- WalmartLabs, the retailer's research and development unit, has open sourced Electrode, the application platform used to power Walmart.com, TechCrunch reports.
- According to the WalmartLabs site, Electrode is a platform "for building universal React/Node.js applications with standardized structure, best practices and modern technologies baked in." The platform emphasizes performance, component reusability and efficient deployment to multiple cloud providers.
- WalmartLabs, which also supports about 140 other open source projects, told TechCrunch that it hopes open sourcing Electrode will inspire other developers to help improve the platform for Wal-Mart and other companies that might use it.
Wal-Mart always gets tagged with the "conservative company" reputation, and while it suits the retailer in many facets of its business, it certainly does not apply the the company's technology efforts. Its recent $3 billion acquisition of Jet may have gotten the headlines, but there is a lot more going on technology-wise at Wal-Mart.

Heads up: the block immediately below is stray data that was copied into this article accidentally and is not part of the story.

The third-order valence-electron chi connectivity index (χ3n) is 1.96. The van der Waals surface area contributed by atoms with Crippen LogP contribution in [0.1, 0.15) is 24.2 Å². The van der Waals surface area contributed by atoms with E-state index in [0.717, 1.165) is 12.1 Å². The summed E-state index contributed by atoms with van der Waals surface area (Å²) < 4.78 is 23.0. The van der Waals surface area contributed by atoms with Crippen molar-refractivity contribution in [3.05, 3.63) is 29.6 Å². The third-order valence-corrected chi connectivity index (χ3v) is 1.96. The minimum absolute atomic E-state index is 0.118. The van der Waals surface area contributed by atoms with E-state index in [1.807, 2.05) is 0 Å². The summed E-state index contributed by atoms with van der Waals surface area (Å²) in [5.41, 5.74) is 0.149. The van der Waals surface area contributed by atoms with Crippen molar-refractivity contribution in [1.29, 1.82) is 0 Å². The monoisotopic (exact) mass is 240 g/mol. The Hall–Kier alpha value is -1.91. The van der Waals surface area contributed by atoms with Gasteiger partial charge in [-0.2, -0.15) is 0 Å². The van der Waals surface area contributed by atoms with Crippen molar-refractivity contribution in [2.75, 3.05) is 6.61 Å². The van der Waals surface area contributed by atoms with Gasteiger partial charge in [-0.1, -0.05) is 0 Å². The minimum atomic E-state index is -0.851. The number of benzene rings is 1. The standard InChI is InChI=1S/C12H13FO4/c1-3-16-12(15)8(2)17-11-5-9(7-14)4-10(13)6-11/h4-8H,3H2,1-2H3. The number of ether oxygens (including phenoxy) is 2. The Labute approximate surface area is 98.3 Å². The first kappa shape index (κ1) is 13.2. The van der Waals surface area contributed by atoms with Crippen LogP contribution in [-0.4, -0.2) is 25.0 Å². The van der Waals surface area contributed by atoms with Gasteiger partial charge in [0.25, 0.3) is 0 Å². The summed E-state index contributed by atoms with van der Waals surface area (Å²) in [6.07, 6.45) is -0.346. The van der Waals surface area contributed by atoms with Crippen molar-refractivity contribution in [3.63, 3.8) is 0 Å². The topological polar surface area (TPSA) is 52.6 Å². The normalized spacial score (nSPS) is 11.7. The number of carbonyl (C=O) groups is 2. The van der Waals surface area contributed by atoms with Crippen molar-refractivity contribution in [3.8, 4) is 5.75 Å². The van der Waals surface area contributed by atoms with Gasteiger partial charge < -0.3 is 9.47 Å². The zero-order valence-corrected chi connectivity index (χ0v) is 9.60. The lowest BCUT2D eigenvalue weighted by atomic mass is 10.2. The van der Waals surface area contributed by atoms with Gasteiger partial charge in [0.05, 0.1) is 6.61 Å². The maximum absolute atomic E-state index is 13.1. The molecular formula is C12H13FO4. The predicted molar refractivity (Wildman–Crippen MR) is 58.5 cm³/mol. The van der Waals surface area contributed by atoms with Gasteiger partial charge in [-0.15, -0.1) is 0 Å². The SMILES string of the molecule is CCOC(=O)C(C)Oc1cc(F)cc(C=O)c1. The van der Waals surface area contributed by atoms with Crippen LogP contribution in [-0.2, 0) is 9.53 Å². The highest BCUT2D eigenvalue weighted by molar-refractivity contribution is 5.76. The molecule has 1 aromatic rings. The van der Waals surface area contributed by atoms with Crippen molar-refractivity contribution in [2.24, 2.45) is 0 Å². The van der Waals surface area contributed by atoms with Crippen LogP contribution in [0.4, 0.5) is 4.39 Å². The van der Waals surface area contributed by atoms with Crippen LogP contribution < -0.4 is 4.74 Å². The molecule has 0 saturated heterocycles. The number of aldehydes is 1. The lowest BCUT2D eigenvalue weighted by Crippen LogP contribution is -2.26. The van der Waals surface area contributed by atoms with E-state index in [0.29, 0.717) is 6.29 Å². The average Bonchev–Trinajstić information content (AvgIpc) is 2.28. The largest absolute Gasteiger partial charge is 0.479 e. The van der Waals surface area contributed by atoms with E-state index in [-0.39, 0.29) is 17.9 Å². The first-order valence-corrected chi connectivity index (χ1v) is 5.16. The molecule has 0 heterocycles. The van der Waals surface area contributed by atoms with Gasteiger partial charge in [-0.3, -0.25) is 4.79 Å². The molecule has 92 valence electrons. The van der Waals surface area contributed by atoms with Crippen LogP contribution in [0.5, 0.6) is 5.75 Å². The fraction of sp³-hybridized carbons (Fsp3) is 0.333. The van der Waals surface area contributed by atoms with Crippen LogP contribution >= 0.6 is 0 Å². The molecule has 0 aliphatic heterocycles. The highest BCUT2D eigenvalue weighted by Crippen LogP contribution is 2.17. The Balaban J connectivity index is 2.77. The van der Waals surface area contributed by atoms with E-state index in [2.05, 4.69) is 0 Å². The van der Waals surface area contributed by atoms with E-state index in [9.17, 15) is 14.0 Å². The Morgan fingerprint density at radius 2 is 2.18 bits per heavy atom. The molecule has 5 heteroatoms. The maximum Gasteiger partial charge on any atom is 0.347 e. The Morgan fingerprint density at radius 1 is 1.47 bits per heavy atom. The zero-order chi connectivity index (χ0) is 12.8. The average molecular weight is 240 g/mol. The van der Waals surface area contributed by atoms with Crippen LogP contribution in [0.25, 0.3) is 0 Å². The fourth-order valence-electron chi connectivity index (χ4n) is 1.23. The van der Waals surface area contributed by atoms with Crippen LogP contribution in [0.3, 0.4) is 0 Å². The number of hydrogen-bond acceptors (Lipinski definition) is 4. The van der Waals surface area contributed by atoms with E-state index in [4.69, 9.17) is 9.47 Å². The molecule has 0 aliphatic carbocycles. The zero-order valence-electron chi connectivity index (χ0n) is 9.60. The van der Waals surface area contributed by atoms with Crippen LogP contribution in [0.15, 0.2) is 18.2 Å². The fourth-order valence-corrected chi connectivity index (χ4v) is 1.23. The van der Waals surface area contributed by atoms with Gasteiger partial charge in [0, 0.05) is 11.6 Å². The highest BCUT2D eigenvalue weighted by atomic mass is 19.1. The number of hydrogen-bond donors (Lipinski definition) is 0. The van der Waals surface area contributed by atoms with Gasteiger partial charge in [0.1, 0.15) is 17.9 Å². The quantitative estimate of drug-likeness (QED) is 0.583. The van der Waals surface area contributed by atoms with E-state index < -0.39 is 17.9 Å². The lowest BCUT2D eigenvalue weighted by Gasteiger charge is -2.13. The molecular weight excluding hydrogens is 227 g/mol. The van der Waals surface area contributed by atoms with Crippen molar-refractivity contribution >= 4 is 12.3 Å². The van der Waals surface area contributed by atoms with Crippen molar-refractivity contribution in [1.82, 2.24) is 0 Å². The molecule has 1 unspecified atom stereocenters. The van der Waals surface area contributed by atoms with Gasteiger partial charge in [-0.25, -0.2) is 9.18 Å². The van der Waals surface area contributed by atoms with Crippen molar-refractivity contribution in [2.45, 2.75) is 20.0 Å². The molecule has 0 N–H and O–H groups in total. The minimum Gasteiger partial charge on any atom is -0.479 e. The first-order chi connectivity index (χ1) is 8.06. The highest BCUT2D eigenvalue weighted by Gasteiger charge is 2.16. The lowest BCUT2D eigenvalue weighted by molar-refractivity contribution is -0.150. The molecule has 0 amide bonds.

The Jet deal might be the engine that helps Wal-Mart go into a faster gear with its e-commerce operations, but WalmartLabs is its other important technology engine. Already having 140 open source projects shows that WalmartLabs has been living on the cutting edge of software development for a while now: The Electrode move comes almost exactly one year after WalmartLabs open sourced its its OneOps cloud storage solution. Meanwhile, companies like Nike are just getting started releasing code on Github.
Wal-Mart's openness to open source development as a way to tweak and improve its solutions is all part of its grand plan to be better at e-commerce, a plan that is costing it billions of dollars as it rapidly grows its in-house technology capabilities.
However, amid some e-commerce sales doldrums, it's a strategy that Wal-Mart must pursue. More than any other retailer, it seems determined to save its brick-and-mortar operations from e-commerce threats, while excelling at e-commerce itself. It's not going to be easy, but its willingness to trust a whole community of developers to help it improve its e-commerce technology is certainly a start.